Whether it turns out to be a blockbuster or a bomb (I’m betting on it hitting big), there’s no doubt that next week’s release of Avatar is the last major Science Fiction event of the year in a year that has already had an amazing number of “important” genre films, whether it’s the action over substance of Transformers 2, the quiet subtlety of Moon, or the amazing blend of action and substantial themes in District 9.
Surprisingly it’s the action films that usually the far more dense plots. The stories behind Transformers 2 and the latest Star Trek film make little or no sense logically, but they’re deep nonsense. Transformers is about a secret message imprinted on the brain of a human that contains the secret to finding an artifact hidden by ancient robots with the potential to wipe out our sun. Star Trek is a story of multidimensional revenge that involves super-explosive red liquid, time travel, alternate realities, and the wholesale destruction of planets. It’s safe to bet that Sex in the City 2 won’t involve any red liquids more powerful than a bottle of wine…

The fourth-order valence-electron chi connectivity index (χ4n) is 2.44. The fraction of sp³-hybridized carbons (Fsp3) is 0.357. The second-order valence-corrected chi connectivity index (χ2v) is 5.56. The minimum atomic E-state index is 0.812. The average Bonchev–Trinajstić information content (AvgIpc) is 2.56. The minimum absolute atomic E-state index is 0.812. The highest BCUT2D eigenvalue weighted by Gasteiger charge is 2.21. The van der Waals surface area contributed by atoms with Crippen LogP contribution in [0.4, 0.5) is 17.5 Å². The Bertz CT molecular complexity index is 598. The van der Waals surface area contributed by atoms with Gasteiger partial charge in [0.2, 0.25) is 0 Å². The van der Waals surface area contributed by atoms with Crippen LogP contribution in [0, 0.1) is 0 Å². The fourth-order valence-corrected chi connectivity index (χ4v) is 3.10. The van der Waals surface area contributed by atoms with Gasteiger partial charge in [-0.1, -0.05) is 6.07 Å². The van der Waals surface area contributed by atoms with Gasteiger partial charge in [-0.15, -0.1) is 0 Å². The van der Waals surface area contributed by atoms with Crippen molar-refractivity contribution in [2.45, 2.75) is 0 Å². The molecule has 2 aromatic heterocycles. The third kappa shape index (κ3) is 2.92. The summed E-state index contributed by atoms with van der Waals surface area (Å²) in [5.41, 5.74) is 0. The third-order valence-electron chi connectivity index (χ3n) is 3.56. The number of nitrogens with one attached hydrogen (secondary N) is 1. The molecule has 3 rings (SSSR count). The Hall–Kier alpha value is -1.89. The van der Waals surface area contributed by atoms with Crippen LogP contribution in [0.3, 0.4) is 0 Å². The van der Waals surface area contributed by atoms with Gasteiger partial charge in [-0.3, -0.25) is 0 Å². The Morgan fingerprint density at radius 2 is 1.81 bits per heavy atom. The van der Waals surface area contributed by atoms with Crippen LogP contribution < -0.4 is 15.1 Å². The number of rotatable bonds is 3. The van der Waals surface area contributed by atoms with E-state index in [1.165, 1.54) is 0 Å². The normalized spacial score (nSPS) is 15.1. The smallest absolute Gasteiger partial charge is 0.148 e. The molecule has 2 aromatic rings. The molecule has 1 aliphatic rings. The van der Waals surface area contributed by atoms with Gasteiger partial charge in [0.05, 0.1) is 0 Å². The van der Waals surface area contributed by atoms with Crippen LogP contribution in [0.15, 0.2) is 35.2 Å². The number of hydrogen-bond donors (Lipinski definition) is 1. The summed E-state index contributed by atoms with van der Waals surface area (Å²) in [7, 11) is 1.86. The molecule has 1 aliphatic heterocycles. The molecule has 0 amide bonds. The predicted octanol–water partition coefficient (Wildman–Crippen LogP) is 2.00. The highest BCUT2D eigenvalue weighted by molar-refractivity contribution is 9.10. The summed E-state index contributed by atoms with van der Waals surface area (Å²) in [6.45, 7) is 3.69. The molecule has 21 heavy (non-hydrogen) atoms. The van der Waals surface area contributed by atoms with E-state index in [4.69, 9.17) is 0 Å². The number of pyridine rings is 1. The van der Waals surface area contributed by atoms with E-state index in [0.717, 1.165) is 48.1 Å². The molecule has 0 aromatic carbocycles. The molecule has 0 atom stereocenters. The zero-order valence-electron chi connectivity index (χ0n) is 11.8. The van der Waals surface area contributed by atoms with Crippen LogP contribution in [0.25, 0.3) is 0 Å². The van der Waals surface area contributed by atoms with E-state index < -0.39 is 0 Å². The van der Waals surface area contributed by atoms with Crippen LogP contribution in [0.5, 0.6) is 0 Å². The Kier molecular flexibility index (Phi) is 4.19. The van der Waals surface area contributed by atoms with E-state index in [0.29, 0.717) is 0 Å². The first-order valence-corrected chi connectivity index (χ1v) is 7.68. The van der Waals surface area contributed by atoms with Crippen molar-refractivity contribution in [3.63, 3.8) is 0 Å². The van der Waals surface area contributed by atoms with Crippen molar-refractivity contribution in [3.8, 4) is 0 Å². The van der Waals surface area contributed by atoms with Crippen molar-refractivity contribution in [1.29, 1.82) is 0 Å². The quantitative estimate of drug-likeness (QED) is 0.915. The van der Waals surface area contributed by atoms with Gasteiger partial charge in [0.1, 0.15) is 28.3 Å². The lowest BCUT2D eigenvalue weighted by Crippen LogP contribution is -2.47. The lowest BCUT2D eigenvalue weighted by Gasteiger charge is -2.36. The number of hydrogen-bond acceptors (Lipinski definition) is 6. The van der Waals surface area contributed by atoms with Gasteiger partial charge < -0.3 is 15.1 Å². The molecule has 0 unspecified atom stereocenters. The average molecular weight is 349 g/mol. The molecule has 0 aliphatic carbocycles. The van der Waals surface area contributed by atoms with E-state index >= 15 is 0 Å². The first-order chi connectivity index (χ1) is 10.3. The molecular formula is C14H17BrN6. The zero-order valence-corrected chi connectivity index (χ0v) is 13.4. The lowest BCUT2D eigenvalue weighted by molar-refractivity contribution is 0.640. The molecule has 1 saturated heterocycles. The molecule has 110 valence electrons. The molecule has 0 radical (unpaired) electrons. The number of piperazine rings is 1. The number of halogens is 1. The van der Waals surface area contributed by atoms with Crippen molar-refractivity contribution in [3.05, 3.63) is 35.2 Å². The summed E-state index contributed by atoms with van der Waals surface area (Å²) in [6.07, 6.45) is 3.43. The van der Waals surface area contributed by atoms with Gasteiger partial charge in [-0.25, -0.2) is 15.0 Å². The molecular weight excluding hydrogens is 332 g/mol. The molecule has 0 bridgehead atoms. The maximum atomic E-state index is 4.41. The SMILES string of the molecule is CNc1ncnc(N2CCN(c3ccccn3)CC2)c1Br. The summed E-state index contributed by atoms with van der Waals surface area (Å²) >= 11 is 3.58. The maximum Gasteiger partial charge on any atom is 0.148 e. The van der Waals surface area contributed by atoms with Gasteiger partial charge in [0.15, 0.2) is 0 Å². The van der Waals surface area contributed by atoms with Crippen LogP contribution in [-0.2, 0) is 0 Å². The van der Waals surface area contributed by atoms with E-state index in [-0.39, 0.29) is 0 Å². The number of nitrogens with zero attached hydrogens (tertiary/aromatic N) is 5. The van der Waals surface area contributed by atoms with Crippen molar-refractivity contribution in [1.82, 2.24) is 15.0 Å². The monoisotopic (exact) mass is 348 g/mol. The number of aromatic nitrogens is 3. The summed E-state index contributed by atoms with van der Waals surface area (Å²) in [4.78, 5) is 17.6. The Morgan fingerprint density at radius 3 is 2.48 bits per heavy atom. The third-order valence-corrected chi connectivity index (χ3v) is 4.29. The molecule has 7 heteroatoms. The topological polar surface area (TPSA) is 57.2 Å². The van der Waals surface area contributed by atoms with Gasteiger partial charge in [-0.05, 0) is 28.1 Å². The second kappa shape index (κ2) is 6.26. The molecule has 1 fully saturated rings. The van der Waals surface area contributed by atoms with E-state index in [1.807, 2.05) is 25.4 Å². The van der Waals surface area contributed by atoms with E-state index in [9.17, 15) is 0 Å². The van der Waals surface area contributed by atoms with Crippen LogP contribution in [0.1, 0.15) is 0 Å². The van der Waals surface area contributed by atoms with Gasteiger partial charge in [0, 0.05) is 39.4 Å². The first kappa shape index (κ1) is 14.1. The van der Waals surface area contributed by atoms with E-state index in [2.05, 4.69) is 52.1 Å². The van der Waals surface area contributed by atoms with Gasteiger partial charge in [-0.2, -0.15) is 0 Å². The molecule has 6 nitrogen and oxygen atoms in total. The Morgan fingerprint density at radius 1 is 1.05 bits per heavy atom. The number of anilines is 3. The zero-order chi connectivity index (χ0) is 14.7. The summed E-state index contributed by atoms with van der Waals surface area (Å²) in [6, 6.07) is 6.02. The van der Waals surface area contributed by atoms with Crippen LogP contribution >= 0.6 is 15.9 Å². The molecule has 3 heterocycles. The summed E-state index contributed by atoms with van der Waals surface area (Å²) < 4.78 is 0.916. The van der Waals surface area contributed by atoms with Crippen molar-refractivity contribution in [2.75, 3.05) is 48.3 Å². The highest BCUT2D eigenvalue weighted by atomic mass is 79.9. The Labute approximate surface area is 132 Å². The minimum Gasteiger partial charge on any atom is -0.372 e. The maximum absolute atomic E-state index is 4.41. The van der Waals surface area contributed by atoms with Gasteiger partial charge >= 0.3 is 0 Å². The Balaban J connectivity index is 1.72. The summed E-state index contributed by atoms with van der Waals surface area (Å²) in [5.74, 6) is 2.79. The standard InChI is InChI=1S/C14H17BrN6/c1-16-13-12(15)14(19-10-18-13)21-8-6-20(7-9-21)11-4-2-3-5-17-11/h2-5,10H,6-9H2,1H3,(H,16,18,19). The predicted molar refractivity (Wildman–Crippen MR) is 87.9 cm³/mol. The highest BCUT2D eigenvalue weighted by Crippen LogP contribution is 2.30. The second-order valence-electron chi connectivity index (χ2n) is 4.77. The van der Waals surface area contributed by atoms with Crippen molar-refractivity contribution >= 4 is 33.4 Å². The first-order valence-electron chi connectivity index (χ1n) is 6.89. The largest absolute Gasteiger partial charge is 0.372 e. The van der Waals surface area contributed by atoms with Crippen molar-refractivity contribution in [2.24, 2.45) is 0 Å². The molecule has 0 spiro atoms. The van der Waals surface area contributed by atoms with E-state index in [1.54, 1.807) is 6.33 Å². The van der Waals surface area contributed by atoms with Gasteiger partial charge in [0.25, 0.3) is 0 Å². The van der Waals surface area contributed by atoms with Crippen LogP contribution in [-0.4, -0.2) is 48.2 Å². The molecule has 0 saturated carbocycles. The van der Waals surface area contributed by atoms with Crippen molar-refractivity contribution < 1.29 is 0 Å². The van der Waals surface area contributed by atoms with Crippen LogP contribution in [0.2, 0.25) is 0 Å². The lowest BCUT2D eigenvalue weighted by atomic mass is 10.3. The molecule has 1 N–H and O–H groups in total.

But as compelling as all these different plot elements may be to imagine, they don’t really drive story, they drive spectacle. And the core of any modern Science Fiction film is the promise that (like the gun on the mantle) if a crazy idea is discussed in act one you’re going to see it in act three. So if someone mentions that a new starship comes with a weapon that “can punch a hole through the universe” then we had damn well better see that rip in the fabric of space/time by the end of the film, or we’re going to leave disappointed.
IO9 recently asked whether or not this abundance of CGI is “ruining movies”. While that’s an interesting way to look at the problem, I think the real question is much more subtle: How do we feel about the genre being hijacked by all this spectacle?
Hardcore fans often have a problem with spectacle being used an end in itself instead of a means to an end because we’re narrative nerds. We want a world we can inhabit through the characters.
It’s all good and well to have a 45 minute laser sword battle on a lava flow, but what matters more is what’s at stake for Ben and Anakin, especially if you already know how that fight is going to turn out. Ultimately its more compelling to see them fighting as an old man and a seven foot tall black-clad monster because we know Ben is battling to gain some time for Luke to escape. Having the old Jedi explain that he’s going to win the fight by losing it is just icing on the cake.
From a Hollywood point of view it’s also problem they can take all the way to the bank, since selling images don’t depend on the audience being able to make a genuine connection with anything but a big, fat explosion.